Leopold Conservation Award to be presented to Mesa de Maya Ranch
The Wisconsin-based conservation organization Sand County Foundation, in partnership with the Colorado Cattlemen’s Association, the Colorado Cattlemen’s Agricultural Land Trust, and EnCana Oil & Gas (USA) Inc., is proud to name John and Carolyn Doherty’s Mesa de Maya Ranch as the winner of the 2009 Leopold Conservation Award in Colorado.
“The Doherty family is living proof that the land ethic, championed by Aldo Leopold, can be embraced generation after generation,” said Dr. Brent Haglund, Sand County Foundation president. “It is exceptional that three generations of Dohertys are working together to ensure that the land, water, and wildlife on the ranch are managed sustainably.”
The Dohertys have utilized several conservation initiatives on their ranch. They effectively manage water distribution through the installation of approximately 25 miles of pipeline that ties several watering facilities together, providing clean sources of water for livestock and wildlife. They also developed two erosion control dams/ponds that provide additional water. Brush control is used to improve the ranch’s grassland. The family has removed woody invasive species such as juniper, piñon and tamarisk from over 150 acres of the Mesa de Maya. Their water and brush management techniques have created outstanding habitat for numerous wildlife species, including Rocky Mountain elk, mule deer, pronghorn, black bear, bighorn sheep, cougar, bobcat, red tail hawk, golden eagle, and prairie rattlesnakes.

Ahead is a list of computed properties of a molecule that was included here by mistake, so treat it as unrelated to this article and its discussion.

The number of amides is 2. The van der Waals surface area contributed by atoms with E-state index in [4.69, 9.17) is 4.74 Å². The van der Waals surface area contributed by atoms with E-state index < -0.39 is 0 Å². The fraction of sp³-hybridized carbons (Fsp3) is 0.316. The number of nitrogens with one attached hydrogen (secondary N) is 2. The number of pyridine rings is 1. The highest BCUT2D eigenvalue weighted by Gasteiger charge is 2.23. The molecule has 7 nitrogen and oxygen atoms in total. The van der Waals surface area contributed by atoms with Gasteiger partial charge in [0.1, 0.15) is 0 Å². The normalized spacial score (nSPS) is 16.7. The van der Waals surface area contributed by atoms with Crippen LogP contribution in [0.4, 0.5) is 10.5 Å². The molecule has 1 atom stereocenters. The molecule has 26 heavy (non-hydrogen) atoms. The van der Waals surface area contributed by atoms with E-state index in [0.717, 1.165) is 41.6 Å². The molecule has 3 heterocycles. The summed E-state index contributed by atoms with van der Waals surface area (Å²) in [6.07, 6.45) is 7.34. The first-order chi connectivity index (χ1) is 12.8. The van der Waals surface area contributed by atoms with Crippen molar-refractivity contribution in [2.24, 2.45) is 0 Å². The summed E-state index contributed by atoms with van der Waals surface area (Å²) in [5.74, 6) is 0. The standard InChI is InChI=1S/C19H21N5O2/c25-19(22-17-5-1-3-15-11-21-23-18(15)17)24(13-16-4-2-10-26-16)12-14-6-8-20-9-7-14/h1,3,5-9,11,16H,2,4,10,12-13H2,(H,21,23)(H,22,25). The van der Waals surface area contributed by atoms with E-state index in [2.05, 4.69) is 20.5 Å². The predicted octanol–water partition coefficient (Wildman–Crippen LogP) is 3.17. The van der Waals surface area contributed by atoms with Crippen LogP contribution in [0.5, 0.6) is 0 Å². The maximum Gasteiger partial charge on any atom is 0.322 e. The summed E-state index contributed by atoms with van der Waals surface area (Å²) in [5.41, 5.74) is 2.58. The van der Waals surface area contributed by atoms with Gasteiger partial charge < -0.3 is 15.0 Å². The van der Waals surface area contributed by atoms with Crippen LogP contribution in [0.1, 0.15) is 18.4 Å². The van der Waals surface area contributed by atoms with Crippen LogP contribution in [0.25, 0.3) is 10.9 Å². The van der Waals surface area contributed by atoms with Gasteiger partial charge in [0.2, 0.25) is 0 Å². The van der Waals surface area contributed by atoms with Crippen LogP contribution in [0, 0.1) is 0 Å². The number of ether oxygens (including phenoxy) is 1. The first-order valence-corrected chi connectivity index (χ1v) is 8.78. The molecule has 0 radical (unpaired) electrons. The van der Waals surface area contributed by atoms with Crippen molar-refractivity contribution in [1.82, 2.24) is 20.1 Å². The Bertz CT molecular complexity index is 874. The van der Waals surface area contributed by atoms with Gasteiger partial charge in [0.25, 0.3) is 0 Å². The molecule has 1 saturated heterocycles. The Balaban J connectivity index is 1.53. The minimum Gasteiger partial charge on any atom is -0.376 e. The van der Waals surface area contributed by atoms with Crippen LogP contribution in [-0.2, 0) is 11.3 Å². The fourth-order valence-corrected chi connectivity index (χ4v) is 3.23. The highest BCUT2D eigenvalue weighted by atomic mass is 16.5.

The Dohertys like to take their commitment to conservation beyond the ranch’s borders. Mr. Doherty is dedicated to continued education and civic engagement. He has been a Soil Conservation District supervisor and a member of the Branson-Trinchera Conservation District for 40 years, helping to guide conservation efforts in eastern Las Animas County. He has provided his ranch for use as a demonstration site for new conservation methods and technologies and has been a leader in forming a prescribed burning cooperative. This will allow ranchers in the region to manage densities of juniper to improve watershed function, decrease erosion, and improve vegetation and forage for livestock and wildlife.
For more information, visit www.leopoldconserva tionaward.org, or contact Amy Bader, amy@colorado cattle.org. — WLJ